Homemade Lye Soap
by Stewart’s Crafts

Kids’ Activities

Not Recommended!

I DO NOT recommend that anyone use soapmaking (from the beginning using lye) as a project for children in a group.

It is hazardous enough for adults to make it, even when they are properly equipped with a respirator, face mask, and plastic gloves.  Vapors from lye quickly burn your skin and eyes, and hinder your breathing if you are not properly protected.  That’s just the vapors.  A direct spill or splash is even more harmful.

There is NO reason on earth to put a child in that jeopardy.  When you ask your elders, you’ll find out that children were never a part of the family soapmaking.  The only task I’ve been told that children had was to “keep the fire going.”

Recommended!

I DO recommend some activities for kids that are a lot of fun, provide them with a craft to take home, give them a sense of the soapmaking process, and are easy to clean up!

  1. Grate by hand, or food processor, plain bars of soap (like our Pure N Simple, or Ivory®) to get soap chips.  One-half cup of grated soap plus one-fourth cup of liquid is a good amount for each child.
  2. In a double boiler, crock pot or carefully in a pot over direct heat, melt the soap chips with the liquid (water plain or colored) to keep it from sticking to the pot.  (Two measures of soap to one measure of liquid is a good ratio.)
  3. Stir CONSTANTLY with a whisk to keep the lumps out.  Add more liquid as necessary.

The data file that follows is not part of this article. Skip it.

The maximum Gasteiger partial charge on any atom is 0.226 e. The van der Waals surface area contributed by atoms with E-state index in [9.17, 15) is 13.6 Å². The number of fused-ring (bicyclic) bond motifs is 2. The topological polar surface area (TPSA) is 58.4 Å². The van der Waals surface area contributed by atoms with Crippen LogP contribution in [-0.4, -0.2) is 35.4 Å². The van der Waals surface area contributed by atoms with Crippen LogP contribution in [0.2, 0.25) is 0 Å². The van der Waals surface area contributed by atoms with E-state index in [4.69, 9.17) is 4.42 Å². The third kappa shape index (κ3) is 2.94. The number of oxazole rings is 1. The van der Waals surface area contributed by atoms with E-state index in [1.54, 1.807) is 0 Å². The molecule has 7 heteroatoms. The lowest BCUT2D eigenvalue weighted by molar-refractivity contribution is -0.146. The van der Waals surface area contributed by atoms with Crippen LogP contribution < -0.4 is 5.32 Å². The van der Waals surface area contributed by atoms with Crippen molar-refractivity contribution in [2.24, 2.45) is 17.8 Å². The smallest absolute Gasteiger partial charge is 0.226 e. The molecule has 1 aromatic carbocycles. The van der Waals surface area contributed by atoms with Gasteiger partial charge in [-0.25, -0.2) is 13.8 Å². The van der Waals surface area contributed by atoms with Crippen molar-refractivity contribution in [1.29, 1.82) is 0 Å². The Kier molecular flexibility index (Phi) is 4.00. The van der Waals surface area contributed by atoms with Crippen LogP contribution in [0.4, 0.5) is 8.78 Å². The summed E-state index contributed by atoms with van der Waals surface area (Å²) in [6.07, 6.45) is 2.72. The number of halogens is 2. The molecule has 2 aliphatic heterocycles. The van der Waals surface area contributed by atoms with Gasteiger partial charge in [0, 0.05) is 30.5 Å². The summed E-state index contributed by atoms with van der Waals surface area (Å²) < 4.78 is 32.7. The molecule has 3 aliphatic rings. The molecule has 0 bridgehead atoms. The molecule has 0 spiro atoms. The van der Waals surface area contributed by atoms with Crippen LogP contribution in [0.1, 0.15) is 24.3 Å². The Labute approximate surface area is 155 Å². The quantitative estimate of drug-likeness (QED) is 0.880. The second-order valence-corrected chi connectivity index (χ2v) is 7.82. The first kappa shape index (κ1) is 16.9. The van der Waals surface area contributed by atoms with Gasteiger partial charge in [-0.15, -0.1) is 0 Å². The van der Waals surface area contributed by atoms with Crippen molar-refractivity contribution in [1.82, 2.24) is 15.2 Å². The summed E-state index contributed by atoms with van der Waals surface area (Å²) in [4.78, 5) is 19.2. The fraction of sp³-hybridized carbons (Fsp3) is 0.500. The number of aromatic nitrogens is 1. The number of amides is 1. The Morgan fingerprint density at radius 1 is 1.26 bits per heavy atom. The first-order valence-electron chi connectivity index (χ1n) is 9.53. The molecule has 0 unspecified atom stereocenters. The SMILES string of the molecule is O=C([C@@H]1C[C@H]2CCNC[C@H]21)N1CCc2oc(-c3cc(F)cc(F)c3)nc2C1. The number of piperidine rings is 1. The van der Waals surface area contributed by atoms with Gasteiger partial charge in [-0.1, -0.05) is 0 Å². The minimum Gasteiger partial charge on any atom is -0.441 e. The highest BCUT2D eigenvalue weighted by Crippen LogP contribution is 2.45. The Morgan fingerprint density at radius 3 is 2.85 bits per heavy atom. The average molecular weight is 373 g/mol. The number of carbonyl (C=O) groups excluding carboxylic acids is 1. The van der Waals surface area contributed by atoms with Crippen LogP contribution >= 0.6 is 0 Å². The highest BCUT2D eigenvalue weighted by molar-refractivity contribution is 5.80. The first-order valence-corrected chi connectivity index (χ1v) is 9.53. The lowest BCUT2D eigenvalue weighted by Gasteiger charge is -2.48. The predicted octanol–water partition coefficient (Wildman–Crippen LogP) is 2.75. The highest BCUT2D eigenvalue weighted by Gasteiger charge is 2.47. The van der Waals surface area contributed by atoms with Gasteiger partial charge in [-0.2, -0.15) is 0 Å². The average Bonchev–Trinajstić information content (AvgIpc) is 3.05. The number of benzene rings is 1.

4. When completely melted and all lumps are gone, pour into styrofoam cups, muffin pans lined with muffin papers, egg cartons, candy molds etc.
  5. Let the children add any of the following to their cup of melted soap, stir with a plastic spoon, press the soap down into the bottom of the cup with the spoon, put a lid or cover on it, and let it harden for a few days.
    • For Color (school colors, seasonal colors):  add grated crayons, Jello® powder, Kool-Aid® powder, etc.
    • For Fragrance:  add drops of perfume, food flavoring, etc.
    • For Fun:  add a loop of ribbon or cord for soap-on-a-rope; add plastic bugs or toys for prizes in the middle of the soap appropriate for the age of the child; be creative with the wrapping and labeling of the soap.
  6. Let the soap sit to dry and harden for three or more days.  Then tear away the styrofoam cups, or remove from the muffin pans.  And enjoy!

At the end of the craft session, the kids are still healthy, and to clean up you just add water!